As an added incentive for people new to My Fitness Kitchen®, by mentioning this Laurel Mountain Post article and after meeting with one of My Fitness Kitchen’s Fitness Professionals for a private consult as offered above, you will receive $50 “Kitchen Cash” to be used toward any program or service at My Fitness Kitchen®, as a courtesy of the Laurel Mountain Post.
Interviewed by Megan Fuller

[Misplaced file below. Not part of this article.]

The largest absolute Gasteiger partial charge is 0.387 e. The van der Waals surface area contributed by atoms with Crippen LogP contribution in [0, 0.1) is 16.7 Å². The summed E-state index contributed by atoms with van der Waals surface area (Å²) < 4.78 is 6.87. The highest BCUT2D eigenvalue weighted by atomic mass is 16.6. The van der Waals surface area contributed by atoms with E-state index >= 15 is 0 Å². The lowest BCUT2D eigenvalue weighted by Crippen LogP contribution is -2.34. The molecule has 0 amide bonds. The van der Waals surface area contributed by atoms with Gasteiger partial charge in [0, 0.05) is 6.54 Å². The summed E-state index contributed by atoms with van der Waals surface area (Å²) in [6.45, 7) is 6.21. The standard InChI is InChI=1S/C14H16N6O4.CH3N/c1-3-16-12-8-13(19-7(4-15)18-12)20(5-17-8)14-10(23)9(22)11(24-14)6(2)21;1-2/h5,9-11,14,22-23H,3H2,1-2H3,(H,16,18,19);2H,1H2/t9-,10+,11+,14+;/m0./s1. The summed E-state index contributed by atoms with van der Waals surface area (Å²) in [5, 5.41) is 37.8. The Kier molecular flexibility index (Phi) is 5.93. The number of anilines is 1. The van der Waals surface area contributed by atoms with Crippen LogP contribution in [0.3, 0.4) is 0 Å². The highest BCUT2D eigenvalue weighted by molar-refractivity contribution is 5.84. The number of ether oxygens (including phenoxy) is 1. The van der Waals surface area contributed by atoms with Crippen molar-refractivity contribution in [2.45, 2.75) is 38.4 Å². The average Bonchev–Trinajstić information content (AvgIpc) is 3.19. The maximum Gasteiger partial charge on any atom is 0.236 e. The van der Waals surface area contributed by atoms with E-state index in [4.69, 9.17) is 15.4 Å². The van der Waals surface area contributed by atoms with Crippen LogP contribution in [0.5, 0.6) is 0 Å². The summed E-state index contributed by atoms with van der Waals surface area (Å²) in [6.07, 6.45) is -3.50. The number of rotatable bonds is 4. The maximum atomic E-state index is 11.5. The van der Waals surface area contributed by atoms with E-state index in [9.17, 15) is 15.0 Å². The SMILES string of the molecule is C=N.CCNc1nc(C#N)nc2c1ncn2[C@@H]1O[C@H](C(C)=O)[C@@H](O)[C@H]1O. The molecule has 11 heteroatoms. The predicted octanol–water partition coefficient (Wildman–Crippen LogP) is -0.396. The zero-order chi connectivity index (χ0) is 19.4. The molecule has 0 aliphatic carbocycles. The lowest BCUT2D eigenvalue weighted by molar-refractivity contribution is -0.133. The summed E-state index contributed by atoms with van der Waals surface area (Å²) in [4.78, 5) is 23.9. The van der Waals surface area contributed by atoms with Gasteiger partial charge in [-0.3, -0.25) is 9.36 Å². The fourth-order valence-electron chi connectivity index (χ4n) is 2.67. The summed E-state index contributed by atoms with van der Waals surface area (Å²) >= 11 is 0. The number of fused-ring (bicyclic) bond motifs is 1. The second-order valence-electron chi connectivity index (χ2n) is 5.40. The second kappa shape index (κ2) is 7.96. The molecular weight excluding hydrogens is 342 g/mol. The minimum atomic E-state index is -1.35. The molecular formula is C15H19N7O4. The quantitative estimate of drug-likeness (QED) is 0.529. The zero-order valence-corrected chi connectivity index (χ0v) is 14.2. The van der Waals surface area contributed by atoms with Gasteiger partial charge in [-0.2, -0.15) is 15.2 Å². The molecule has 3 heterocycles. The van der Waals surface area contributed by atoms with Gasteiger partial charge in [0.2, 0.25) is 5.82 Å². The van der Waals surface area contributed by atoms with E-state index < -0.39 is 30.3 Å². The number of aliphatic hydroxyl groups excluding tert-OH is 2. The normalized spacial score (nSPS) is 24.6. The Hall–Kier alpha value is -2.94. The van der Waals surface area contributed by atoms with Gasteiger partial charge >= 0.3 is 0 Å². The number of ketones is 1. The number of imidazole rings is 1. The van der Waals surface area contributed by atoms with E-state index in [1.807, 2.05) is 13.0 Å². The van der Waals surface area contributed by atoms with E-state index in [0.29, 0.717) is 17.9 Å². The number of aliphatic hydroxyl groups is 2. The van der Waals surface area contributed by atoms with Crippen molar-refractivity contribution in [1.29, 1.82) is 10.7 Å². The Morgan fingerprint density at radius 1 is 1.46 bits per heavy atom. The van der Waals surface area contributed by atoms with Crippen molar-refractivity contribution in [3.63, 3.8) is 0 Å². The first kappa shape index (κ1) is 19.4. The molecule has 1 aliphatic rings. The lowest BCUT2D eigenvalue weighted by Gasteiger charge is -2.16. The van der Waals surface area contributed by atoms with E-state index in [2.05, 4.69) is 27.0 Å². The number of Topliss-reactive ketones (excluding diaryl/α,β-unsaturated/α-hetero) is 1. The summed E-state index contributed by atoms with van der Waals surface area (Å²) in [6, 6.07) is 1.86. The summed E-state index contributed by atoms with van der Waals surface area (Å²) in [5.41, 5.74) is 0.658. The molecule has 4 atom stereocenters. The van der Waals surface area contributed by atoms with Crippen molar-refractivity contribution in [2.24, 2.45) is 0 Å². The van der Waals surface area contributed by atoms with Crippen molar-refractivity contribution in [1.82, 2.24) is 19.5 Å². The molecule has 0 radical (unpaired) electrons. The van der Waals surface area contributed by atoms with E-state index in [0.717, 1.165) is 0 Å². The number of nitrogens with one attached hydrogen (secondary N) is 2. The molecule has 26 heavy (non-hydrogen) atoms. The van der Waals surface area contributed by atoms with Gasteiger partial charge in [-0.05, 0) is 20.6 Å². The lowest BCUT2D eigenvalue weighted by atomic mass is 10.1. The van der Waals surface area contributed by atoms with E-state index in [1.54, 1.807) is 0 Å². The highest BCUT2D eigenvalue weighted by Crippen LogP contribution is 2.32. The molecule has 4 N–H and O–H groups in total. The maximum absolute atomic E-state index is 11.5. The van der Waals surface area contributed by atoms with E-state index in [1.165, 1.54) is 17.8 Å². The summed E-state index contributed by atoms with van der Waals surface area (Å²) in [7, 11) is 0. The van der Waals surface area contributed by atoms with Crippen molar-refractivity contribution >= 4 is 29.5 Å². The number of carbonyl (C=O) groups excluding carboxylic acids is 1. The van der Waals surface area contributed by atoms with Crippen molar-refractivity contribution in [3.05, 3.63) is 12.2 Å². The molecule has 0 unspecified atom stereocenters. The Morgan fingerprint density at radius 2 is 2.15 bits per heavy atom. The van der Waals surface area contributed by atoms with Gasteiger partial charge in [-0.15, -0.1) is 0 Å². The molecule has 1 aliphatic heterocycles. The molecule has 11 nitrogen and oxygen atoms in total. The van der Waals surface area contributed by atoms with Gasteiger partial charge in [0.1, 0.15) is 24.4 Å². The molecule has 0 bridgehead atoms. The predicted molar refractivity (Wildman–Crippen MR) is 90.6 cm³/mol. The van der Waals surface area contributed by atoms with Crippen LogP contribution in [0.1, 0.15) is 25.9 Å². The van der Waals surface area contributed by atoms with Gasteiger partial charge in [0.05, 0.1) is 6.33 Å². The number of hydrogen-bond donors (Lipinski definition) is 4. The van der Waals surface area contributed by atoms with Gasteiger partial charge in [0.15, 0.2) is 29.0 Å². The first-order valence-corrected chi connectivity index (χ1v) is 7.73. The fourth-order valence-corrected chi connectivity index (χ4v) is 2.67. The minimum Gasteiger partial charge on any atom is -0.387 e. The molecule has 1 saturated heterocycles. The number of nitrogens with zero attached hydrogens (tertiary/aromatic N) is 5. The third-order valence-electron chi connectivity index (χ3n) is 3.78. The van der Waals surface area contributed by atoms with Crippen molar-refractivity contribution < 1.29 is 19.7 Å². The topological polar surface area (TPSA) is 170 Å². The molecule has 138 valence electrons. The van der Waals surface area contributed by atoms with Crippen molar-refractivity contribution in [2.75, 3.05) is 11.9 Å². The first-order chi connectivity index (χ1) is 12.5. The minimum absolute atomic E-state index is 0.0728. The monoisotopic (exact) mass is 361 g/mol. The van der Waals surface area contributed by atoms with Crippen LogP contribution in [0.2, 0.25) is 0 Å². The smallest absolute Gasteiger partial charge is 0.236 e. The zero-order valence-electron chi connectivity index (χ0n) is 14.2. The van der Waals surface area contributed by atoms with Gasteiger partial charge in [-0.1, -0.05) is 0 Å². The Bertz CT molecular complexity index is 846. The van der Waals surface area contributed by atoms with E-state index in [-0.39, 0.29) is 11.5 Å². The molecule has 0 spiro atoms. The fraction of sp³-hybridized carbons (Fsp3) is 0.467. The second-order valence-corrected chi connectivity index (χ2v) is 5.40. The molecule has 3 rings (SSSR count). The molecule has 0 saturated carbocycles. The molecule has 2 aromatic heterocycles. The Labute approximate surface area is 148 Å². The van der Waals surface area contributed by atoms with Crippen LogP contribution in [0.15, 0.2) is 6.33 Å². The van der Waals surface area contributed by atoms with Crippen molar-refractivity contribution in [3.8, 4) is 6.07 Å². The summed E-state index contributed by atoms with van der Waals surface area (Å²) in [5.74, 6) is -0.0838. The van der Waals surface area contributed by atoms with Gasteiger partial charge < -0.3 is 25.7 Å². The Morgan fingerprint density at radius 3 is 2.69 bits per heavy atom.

A childhood in Southwestern PA provided Eric DeFade with a solid background in and enduring love for music. Now with over thirty years of professional experience he is in demand as a performing artist and studio musician. For the past ten years Eric has been a featured performer for the My Music series on PBS. This program is internationally broadcast and features such artists as Patti Labelle, Isaac Hayes, the Temptations, Robert Goulet, Wild Cherry, The Platters, and The Commodores to name a few. Eric has played with music greats Rosemary Clooney, Josh Groban, the New York Voices, Gary Burton, John Scofield, Dave Liebman, Ahmad Jamal, and Benny Golson and has toured internationally with The Artie Shaw Band and the Tommy Dorsey Orchestra. Eric has appeared on the Oprah Winfrey show accompanying legendary jazz vocalist Nancy Wilson. On February 20, Eric will be playing a show sponsored by the Westmoreland Jazz Society at the Seton Hill University Performing Arts Center at 100 Harrison Avenue in Greensburg at 7:30 PM. Doors open at 6:30 PM. Tickets are available at the door: $10 for WJS members, $15 non-members, $3 students (age 21 and under). Call 724/837-1500 ext. 127 for membership information or firstname.lastname@example.org.